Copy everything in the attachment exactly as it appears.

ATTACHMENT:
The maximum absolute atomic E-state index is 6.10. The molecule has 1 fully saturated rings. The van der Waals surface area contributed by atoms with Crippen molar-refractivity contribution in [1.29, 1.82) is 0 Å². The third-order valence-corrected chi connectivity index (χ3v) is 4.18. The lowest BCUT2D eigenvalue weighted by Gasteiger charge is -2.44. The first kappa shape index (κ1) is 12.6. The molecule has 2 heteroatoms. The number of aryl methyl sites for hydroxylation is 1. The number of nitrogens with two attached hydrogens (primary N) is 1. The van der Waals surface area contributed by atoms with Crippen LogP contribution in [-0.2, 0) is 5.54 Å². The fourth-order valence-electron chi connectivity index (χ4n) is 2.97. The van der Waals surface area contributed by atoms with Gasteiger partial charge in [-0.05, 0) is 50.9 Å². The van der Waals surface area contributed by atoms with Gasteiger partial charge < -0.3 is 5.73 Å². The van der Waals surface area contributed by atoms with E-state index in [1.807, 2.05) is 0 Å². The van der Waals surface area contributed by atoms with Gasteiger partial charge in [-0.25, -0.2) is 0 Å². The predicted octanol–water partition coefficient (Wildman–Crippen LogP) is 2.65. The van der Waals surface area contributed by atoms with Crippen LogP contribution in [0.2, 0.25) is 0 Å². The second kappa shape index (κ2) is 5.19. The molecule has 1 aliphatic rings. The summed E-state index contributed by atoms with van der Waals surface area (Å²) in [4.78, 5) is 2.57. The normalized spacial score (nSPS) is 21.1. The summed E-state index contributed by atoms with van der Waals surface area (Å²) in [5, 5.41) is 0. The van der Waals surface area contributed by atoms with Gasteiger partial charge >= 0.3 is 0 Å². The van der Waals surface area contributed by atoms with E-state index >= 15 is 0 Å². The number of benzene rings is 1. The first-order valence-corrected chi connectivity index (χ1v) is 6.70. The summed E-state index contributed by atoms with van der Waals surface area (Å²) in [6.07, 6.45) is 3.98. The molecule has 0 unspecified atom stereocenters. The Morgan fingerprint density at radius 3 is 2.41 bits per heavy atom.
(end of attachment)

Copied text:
The maximum absolute atomic E-state index is 6.10. The molecule has 1 fully saturated rings. The van der Waals surface area contributed by atoms with Crippen molar-refractivity contribution in [1.29, 1.82) is 0 Å². The third-order valence-corrected chi connectivity index (χ3v) is 4.18. The lowest BCUT2D eigenvalue weighted by Gasteiger charge is -2.44. The first kappa shape index (κ1) is 12.6. The molecule has 2 heteroatoms. The number of aryl methyl sites for hydroxylation is 1. The number of nitrogens with two attached hydrogens (primary N) is 1. The van der Waals surface area contributed by atoms with Crippen LogP contribution in [-0.2, 0) is 5.54 Å². The fourth-order valence-electron chi connectivity index (χ4n) is 2.97. The van der Waals surface area contributed by atoms with Gasteiger partial charge in [-0.05, 0) is 50.9 Å². The van der Waals surface area contributed by atoms with Gasteiger partial charge < -0.3 is 5.73 Å². The van der Waals surface area contributed by atoms with E-state index in [1.807, 2.05) is 0 Å². The van der Waals surface area contributed by atoms with Gasteiger partial charge in [-0.25, -0.2) is 0 Å². The predicted octanol–water partition coefficient (Wildman–Crippen LogP) is 2.65. The van der Waals surface area contributed by atoms with Crippen LogP contribution in [0.2, 0.25) is 0 Å². The second kappa shape index (κ2) is 5.19. The molecule has 1 aliphatic rings. The summed E-state index contributed by atoms with van der Waals surface area (Å²) in [4.78, 5) is 2.57. The normalized spacial score (nSPS) is 21.1. The summed E-state index contributed by atoms with van der Waals surface area (Å²) in [5, 5.41) is 0. The van der Waals surface area contributed by atoms with Gasteiger partial charge >= 0.3 is 0 Å². The van der Waals surface area contributed by atoms with E-state index >= 15 is 0 Å². The number of benzene rings is 1. The first-order valence-corrected chi connectivity index (χ1v) is 6.70. The summed E-state index contributed by atoms with van der Waals surface area (Å²) in [6.07, 6.45) is 3.98. The molecule has 0 unspecified atom stereocenters. The Morgan fingerprint density at radius 3 is 2.41 bits per heavy atom.